Fat Loss Plateaus

I’ve been following a good fat loss diet for about 5 weeks now and was losing fat consistently. But now I’ve hit a plateau and I can’t lose any more fat. What causes the plateau and how can I get my fat loss started again?

Lyle McDonald: To be absolutely honest, no one has all the answers to what causes fat loss to plateau. Various mechanisms have been suggested including a drop in thyroid levels, or increased leptin or decreased catecholamine levels. While it’s academically interesting to wonder exactly why the body tries to attenuate fat loss by lowering metabolism, from a purely practical standpoint, it’s not that critical. Simply accept that fat loss plateaus happen and worry less about what causes them and more about what you can do about it.

In general terms, we can say that a fat loss plateau occurs when metabolic rate slows to such a point that the caloric deficit you’re creating (through some combination of caloric restriction and increased activity) is canceled out.

The most common approach to breaking fat loss plateaus is to either decrease calories even more or increase activity. Both of which serve to create a further caloric deficit, spurring more fat loss. But there’s a limit to how little you can eat or how much you can increase activity to compensate. Additionally, it seems that the lower your calories go (or the more activity you do) the more muscle and less fat you tend to lose. To this approach is ultimately a dead end.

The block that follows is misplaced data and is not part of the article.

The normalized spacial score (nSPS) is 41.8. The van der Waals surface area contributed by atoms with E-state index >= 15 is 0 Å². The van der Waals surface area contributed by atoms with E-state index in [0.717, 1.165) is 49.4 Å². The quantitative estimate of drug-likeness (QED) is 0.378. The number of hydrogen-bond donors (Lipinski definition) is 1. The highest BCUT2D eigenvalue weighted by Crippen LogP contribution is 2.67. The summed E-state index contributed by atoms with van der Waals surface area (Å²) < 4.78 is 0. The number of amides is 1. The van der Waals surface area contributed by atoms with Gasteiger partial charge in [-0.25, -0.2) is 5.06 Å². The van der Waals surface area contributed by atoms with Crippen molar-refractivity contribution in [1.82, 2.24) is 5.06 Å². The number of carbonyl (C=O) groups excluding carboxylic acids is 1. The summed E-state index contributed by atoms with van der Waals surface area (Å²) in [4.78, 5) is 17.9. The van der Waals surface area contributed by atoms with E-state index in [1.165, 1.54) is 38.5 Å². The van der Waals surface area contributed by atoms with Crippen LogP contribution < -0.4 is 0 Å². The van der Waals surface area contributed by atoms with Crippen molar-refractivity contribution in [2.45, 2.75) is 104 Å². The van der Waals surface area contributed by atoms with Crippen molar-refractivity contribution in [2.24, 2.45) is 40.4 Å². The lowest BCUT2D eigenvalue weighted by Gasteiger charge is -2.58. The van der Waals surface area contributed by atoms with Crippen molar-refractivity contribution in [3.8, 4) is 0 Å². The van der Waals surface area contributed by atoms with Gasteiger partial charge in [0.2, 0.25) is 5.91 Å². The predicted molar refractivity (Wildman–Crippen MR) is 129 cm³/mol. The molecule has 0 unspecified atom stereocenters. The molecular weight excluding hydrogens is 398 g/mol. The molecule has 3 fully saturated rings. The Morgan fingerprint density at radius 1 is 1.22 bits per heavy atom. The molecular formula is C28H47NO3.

The second, and my preferred approach, is to take 5-7 days off your diet. While this runs totally counter intuitive to what dieters have been taught (‘Eat MORE to lose fat’) it does work. Giving your body a break from dieting for even a short period of time tends to upregulate metabolism enough that going back to your diet for a few more weeks will spur some further fat loss.

My current recommendations (assuming you don’t have a specific time frame to get to a certain bodyfat levels) are to diet no more than 4 weeks straight before taking a week off. 4 weeks just seems to be the time point when the body really starts to adjust metabolism downwards and fat loss tends to slow. So this is the time to take a break from your diet. When you do break from your diet, go back to eating roughly maintenance calories and normal carbohydrates (especially if you’ve been lowcarb dieting). For whatever reasons, this seems to really help the body get past fat loss plateaus. And as long as you continue training intensely, it’s rare to put on a really significant amount of bodyfat during this 5-7 day span. But you will refill muscle glycogen (see previous question) and you might even rebuild any muscle you may have lost during your previous 4 weeks of dieting.

I find that I tend to lean out even further during the week that I’m off of the Cyclical Ketogenic Diet (CKD). Whether it’s just filling out my muscles or my body continuing to use fat for fuel or the thermic effect of all those carbohydrates, I don’t honestly know. But it does work.

About Lyle McDonald

Lyle McDonald is the author of the Ketogenic Diet as well as the Rapid Fat Loss Handbook and the Guide to Flexible Dieting. He has been interested in all aspects of human performance physiology since becoming involved in competitive sports as a teenager. Pursuing a degree in Physiological Sciences from UCLA, he has devoted nearly 20 years of his life to studying human physiology and the science, art and practice of human performance, muscle gain, fat loss and body recomposition.

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